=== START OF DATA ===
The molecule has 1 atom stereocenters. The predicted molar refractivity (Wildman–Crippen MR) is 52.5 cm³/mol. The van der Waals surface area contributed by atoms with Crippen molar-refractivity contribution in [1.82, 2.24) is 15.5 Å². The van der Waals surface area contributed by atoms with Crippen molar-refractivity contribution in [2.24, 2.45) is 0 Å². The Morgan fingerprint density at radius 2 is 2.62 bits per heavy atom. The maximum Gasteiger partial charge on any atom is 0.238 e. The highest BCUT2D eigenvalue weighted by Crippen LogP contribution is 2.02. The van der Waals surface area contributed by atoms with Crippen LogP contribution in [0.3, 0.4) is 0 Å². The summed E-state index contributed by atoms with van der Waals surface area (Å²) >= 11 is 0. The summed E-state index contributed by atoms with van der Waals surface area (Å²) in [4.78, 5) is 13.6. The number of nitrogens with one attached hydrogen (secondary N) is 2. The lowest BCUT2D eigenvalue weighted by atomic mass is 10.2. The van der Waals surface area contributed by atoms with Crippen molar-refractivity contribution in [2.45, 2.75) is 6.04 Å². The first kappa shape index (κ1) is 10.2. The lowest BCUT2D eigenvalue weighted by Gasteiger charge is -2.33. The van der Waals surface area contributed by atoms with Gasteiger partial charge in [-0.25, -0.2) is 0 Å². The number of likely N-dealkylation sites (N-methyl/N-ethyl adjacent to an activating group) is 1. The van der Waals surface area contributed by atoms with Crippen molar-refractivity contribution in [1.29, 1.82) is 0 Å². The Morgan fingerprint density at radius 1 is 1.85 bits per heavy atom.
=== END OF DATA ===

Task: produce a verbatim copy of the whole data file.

The molecule has 1 atom stereocenters. The predicted molar refractivity (Wildman–Crippen MR) is 52.5 cm³/mol. The van der Waals surface area contributed by atoms with Crippen molar-refractivity contribution in [1.82, 2.24) is 15.5 Å². The van der Waals surface area contributed by atoms with Crippen molar-refractivity contribution in [2.24, 2.45) is 0 Å². The Morgan fingerprint density at radius 2 is 2.62 bits per heavy atom. The maximum Gasteiger partial charge on any atom is 0.238 e. The highest BCUT2D eigenvalue weighted by Crippen LogP contribution is 2.02. The van der Waals surface area contributed by atoms with Crippen LogP contribution in [0.3, 0.4) is 0 Å². The summed E-state index contributed by atoms with van der Waals surface area (Å²) >= 11 is 0. The summed E-state index contributed by atoms with van der Waals surface area (Å²) in [4.78, 5) is 13.6. The number of nitrogens with one attached hydrogen (secondary N) is 2. The lowest BCUT2D eigenvalue weighted by atomic mass is 10.2. The van der Waals surface area contributed by atoms with Crippen molar-refractivity contribution in [2.45, 2.75) is 6.04 Å². The first kappa shape index (κ1) is 10.2. The lowest BCUT2D eigenvalue weighted by Gasteiger charge is -2.33. The van der Waals surface area contributed by atoms with Gasteiger partial charge in [-0.25, -0.2) is 0 Å². The number of likely N-dealkylation sites (N-methyl/N-ethyl adjacent to an activating group) is 1. The van der Waals surface area contributed by atoms with Crippen molar-refractivity contribution in [1.29, 1.82) is 0 Å². The Morgan fingerprint density at radius 1 is 1.85 bits per heavy atom.